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Enigma

Access Violation under one compiler only - compiler bug?

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In a couple of recent projects I've found I've been getting access violations when I throw an exception under certain circumstances, but only under my Borland compiler. When I compile with gcc or MSVC++ the access violation does not occur and the exception propogates as expected. Both times I've carefully examined the source and have been unable to find any reason for the access violation. I've finally narrowed it down to this test case:
#include <iostream>
#include <map>
#include <string>

class Thing
{

	public:

		std::string string() const
		{
			return "Hello\n";
		}

};

class Test
{

	public:

		static Thing const & func(std::string name, unsigned int size);

	private:

		static Thing createThing(std::string name, unsigned int size);

		static std::map< std::pair< std::string, unsigned int >, Thing > things_;

};

Thing const & Test::func(std::string name, unsigned int size)
{
	std::map< std::pair< std::string, unsigned int >, Thing >::const_iterator thing = things_.find(std::make_pair(name, size));
	if (thing == things_.end())
	{
		// this line seems to cause the AV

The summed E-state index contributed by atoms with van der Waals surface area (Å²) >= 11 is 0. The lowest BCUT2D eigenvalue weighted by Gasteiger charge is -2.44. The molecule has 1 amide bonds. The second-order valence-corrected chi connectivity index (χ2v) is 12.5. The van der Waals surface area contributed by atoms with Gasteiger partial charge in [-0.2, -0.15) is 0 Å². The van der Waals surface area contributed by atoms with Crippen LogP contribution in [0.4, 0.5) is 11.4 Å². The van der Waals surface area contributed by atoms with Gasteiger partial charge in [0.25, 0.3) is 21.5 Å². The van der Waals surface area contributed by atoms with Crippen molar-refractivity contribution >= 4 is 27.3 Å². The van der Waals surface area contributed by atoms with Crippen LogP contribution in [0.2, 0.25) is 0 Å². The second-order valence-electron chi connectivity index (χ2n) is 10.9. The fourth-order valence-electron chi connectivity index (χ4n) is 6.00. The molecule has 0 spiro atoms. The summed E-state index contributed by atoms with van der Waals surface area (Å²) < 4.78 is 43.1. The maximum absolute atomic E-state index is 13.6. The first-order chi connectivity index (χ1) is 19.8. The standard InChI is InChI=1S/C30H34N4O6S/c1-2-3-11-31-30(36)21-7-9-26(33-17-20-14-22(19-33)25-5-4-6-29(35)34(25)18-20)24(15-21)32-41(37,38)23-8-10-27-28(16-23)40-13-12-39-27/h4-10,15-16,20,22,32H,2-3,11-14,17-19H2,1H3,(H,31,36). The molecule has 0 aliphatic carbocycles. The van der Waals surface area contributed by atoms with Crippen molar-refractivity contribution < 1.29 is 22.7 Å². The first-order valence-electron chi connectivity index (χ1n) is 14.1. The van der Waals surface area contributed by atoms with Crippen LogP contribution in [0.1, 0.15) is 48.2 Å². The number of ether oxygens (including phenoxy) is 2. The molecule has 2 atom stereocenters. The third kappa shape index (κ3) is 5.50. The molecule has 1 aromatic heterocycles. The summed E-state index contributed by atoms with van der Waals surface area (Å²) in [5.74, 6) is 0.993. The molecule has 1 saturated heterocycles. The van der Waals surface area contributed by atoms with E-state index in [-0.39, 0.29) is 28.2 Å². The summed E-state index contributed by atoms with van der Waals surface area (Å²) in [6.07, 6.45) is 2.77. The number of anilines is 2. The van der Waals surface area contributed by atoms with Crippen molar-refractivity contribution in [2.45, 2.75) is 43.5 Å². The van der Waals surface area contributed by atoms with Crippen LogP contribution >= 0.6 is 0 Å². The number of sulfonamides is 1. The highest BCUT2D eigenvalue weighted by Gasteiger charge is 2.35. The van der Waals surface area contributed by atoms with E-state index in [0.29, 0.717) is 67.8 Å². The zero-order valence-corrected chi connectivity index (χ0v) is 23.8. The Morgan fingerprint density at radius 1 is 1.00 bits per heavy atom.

thing = things_.insert(std::make_pair(std::make_pair(name, size), createThing(name, size))).first;
	}
	return thing->second;
}

Thing Test::createThing(std::string name, unsigned int size)
{
	throw std::runtime_error("error");
}

std::map< std::pair< std::string, unsigned int >, Thing > Test::things_;

int main()
{
	try
	{
		std::cout << Test::func("Test", 7).string() << '\n';
	}
	catch (std::exception & exception)
	{
		std::cerr << exception.what() << '\n';
	}
	catch (...)
	{
		std::cerr << "unknown exception\n";
	}
}
If I replace the indicated line with:
Thing thing(name, size);
thing = things_.insert(std::make_pair(std::make_pair(name, size), thing)).first;
Then the access violation no longer occurs and the exception propogates to main and is caught as expected. This leads me to suspect that this is an issue with the Borland compiler and not a problem in the code itself, but it could just be that there's a subtle problem that I'm not seeing. Can anybody see any reason (baring compiler error) why the posted code would cause an access violation? Thanks, Enigma

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What you're probably running into is something to do with how the compiler implements argument evaluation to functions, which isn't really specified by the standard (I believe).

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